The Department of Mathematics hired two postdoctorates last year and is looking to hire two more this semester after its decision to eliminate four of seven original positions in 2009 sparked outrage among some faculty members.
In order to hire the two post-doctorates, however, the department agreed not to replace the next tenured professor who retires, according to Prof. Lars Wahlbin, math, and director of undergraduate studies for the department.
Wahlbin also said the math department “will not try to trade a permanent faculty member for postdocs in the future.”
Department Chair Prof. Laurent Saloff-Coste, math, called the new hires “a pretty small step forward” toward its goal of having 10 postdocs on staff. Still, he said there have been “good signs” of an improved budget, and that, in line with the rest of the University, the math department hopes to grow the size of its faculty.
Prof. Tara Holm, math, echoed some of Saloff-Coste’s sentiments, but expressed skepticism about the significance of the new hires.
“[Administrators] have said that they understand that we need postdocs, but the compromise has not been much of a compromise,” she said. “The deans have been very supportive in words, but not in opening purse strings.”
Holm said she fears that “the postdoc cuts were severe enough to impact the department long-term.” Although supportive of the decision, Holm said the hires would not do enough to make up for the recent cuts.
“Once major universities begin hiring, Cornell will have trouble competing,” she said.
Saloff-Coste, however, said he is optimistic about the department’s future. The math department has received “very strong support from the college this past year,” he said.
Prof. Benjamin Steinhurst, math, is similarly optimistic.
“Postdocs as a class are fairly transient, so a short blip with fewer postdocs is recoverable,” he said. “It just depends on how long the blip lasts.”
Steinhurst did, however, note that “once you get a reputation for too small a postdoc program, postdocs will stop applying.”
Senior Associate Dean of Arts and Sciences Walter Cohen –– who headed a group that decided on the department’s cuts –– told The Sun last fall that the severity of the cuts was “certainly not an outlier … [and] certainly not the largest in the college, or even the second largest.”
Postdoctorates are assistant professors who teach undergraduate classes and conduct research in the department.
Saloff-Coste said that, to cut costs, some math faculty have begun instructing classes previously taught by postdocs.
He emphasized that this was because the department “did not want to put all of the weight [of the budget cuts] onto freshmen,” though some introductory-level classes have exploded in size.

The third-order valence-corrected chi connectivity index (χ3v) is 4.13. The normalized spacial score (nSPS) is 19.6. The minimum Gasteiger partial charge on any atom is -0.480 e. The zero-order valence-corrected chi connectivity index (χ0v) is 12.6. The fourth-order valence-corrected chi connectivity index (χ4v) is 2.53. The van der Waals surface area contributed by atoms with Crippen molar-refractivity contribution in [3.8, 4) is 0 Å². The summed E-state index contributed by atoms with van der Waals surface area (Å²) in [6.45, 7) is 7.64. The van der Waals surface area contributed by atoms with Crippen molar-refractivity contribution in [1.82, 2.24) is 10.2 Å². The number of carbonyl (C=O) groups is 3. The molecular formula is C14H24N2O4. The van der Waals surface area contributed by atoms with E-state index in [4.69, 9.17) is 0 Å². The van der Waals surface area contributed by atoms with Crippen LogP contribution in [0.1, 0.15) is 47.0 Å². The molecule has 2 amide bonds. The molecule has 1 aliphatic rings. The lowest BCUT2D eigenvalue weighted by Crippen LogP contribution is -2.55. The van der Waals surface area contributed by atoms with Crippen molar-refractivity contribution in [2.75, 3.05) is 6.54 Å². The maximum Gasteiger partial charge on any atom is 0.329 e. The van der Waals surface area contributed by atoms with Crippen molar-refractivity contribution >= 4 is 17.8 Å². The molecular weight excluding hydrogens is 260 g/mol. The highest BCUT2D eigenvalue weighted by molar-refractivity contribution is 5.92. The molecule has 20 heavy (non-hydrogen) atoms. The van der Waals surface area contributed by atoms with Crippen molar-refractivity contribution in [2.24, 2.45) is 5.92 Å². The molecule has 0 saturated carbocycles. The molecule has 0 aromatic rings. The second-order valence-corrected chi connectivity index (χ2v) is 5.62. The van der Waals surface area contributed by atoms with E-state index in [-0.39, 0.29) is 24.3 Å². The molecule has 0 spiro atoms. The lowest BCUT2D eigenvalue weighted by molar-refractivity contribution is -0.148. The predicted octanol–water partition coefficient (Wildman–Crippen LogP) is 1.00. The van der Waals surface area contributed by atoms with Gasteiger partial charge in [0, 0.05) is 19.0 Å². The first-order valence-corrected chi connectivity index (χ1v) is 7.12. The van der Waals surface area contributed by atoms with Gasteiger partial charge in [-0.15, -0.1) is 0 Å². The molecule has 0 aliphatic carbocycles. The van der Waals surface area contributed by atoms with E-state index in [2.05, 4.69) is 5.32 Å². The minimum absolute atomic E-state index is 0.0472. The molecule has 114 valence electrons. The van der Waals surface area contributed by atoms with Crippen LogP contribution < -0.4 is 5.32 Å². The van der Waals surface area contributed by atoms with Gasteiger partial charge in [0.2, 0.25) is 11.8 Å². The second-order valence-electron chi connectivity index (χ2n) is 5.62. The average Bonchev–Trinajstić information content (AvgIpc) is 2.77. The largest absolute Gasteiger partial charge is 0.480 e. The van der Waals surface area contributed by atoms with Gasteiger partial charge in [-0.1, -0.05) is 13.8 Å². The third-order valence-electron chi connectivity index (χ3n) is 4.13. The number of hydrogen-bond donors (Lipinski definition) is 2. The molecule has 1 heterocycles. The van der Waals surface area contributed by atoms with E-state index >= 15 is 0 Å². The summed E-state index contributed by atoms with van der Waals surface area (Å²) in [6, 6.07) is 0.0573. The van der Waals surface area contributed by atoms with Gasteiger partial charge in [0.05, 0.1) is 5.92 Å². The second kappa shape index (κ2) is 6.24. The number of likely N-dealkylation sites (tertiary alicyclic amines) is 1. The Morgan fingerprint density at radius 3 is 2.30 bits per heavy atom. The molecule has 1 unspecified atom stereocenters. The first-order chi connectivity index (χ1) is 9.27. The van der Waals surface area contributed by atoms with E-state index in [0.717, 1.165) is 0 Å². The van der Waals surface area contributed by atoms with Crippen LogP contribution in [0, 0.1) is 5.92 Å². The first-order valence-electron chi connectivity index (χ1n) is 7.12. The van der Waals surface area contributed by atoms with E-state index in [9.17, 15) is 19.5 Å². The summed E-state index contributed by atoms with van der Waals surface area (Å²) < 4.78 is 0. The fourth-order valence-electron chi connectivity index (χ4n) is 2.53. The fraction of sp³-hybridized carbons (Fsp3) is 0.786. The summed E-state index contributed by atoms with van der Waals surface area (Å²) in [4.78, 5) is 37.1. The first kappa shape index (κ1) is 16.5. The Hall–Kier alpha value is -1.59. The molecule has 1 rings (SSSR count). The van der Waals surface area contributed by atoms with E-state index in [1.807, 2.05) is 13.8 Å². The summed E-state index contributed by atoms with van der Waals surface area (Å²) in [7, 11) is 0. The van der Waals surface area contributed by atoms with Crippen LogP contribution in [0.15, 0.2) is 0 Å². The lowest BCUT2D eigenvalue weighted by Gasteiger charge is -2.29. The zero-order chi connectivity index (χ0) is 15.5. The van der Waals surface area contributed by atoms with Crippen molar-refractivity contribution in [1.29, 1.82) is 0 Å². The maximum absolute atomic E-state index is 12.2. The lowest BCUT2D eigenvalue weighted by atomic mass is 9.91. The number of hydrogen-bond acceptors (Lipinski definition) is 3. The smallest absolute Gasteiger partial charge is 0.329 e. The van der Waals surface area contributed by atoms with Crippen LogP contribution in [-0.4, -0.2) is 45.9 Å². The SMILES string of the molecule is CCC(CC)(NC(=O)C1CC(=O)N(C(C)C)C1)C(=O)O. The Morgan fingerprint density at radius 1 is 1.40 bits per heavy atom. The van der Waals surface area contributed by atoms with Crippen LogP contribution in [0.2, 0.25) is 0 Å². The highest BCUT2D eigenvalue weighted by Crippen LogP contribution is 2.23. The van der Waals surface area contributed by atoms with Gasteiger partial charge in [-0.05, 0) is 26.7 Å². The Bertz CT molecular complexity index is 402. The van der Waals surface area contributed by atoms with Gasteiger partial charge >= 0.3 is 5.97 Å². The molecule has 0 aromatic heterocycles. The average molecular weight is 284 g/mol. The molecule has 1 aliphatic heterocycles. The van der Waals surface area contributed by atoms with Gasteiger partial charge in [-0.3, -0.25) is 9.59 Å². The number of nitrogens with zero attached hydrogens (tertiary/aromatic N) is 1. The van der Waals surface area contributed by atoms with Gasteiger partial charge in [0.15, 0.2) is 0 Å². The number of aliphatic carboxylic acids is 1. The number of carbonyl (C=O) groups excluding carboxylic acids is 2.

From Fall 2008 to Fall 2011, Math 1710, an introductory statistics course, has almost tripled in size, from 25 students to 65 students. Meanwhile, Math 1910: Calculus for Engineers and Math 1920: Multivariable Calculus for Engineers have, on average, both added close to 100 students, more than quadrupling in size.
Saloff-Coste, however, said that these introductory classes have improved as a result of increased class size. The class consolidations allow the classes “to be taught by tenure-track professors — better teachers with a better result.”
Steinhurst said that the “department spent enough energy to make sure no one got hurt too hard.”
Saloff-Coste, Hold and Steinhurst agreed that a diminished postdoctorate program hurts the department’s prestige.
“All top [mathematics] departments have very good, very strong postdoctorate programs. Weaker departments have weaker postdoc programs,” Saloff-Coste said. “Young people are very important in math … They bring outside knowledge into the department … [which] is very important to the scientific life of the tenured faculty.”
Holm said that it was essential for the department to restore its postdoc program.
“Postdocs come with a huge amount of energy and knowledge,” she said. “[Postdocs] make the research atmosphere thrive.”
While Steinhurst said he does believe that postdocs are integral to the math department’s research, he remains uncertain about the long term effects of the diminished postdoc program.
“[The outrage] was mostly about how the rest of the department campus saw the department,” he said. “I worry other departments don’t understand what postdocs do in the mathematics deparment.”
He added that postdocs “cross-pollinate research — bringing ideas from where they were graduate students to Cornell and carrying ideas out of Cornell when they leave.”
Original Author: Justin Rouillier